Two prominent U.S. senators are pushing for safety improvements in rail transit.
Sen. Barbara Mikulski (D-MD) has introduced the National Metro Safety Act to require strong new federal safety standards for Metro rail systems nationwide while Sen. Charles E. Schumer unveiled new legislation that will ban train conductors and bus drivers from texting on their cell phones while on the job.
Mikulski's bill comes one month after two Metro trains in Washington, D.C., collided outside of a station, killing nine and injuring dozens. It was the deadliest crash in the history of the Washington Metropolitan Area Transit Authority's (WMATA) rail transit system.
Senators Benjamin L. Cardin (D-Md.) and Patty Murray (D-Wash.) are original co-sponsors of the Mikulski bill.
"Last month's tragic collision highlighted the need to take immediate steps to prevent future deadly accidents here in our nation's capital and across the nation," Senator Mikulski said. "Nearly seven million Americans rely on Metro systems across the country to get to work every day. We need to develop federal standards based on sound science and technology to keep our Metro passengers and crew safe, secure and on the move. Other forms of transportation have these standards. It's time Metro has them, too."
Senator Mikulski's bill directs the Secretary of Transportation, in consultation with the National Transportation Safety Board (NTSB), to develop safety standards for all Metro systems. The NTSB has already identified several areas that could ensure better safety and oversight, including: minimum crashworthiness standards, improved evacuation and rescue features on rail transit cars, requiring data recorders on Metro trains, and hour-of-service limits to ensure Metro operators are getting enough rest between shifts.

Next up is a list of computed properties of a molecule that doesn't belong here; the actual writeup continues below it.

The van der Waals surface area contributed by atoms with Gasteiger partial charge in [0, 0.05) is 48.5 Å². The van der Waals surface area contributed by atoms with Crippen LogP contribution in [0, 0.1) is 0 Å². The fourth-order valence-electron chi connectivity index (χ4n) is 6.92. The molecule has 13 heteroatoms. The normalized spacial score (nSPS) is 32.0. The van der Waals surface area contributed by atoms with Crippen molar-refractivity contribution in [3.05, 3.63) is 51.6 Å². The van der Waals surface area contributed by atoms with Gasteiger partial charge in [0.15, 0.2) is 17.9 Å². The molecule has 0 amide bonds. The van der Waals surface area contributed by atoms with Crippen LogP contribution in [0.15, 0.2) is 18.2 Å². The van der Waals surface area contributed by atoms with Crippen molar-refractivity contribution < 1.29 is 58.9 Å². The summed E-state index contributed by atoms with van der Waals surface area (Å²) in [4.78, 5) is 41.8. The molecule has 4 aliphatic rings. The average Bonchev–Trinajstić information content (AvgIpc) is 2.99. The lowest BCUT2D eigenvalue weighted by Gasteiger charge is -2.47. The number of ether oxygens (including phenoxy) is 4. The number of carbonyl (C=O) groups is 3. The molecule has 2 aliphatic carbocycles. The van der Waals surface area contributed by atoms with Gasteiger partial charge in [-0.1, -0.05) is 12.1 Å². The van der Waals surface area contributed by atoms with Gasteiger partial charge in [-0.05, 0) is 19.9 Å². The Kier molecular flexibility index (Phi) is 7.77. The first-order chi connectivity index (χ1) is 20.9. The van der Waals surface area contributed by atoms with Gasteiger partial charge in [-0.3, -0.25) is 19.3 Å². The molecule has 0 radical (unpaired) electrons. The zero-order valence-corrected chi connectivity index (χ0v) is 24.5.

If the measure is passed, the Secretary of Transportation and NTSB would be required to report back to Congress in six months on the department's progress in developing comprehensive transit safety standards
Schumer's legislation, meanwhile, comes in the wake of mass transit accidents in Massachusetts and California that were caused, at least in part, by distracted operators who were texting on their cell phones while operating the mass transit vehicles.
Schumer's legislation would ban any driver or conductor from using electronic devices while inside any public or private transportation vehicle. The legislation will also heavily penalize those who put the public's safety at risk. The Department of Transportation currently has a ban on texting for rail conductors but not on mass transit or busses.
"Texting while conducting a train or driving a bus is not only irresponsible, it's extremely dangerous," said Schumer, a senator from New York. "By texting while driving, mass transit operators are shirking on their responsibility to provide riders with a safe and reliable means of transportation. These injuries and deaths underscore the dire need for sweeping legislation."
Schumer's legislation calls for conductor and driver training programs to emphasize the danger of texting while operating a vehicle and creates a hotline for concerned citizens to call when they witness a driver or conductor using an electronic device while operating a vehicle.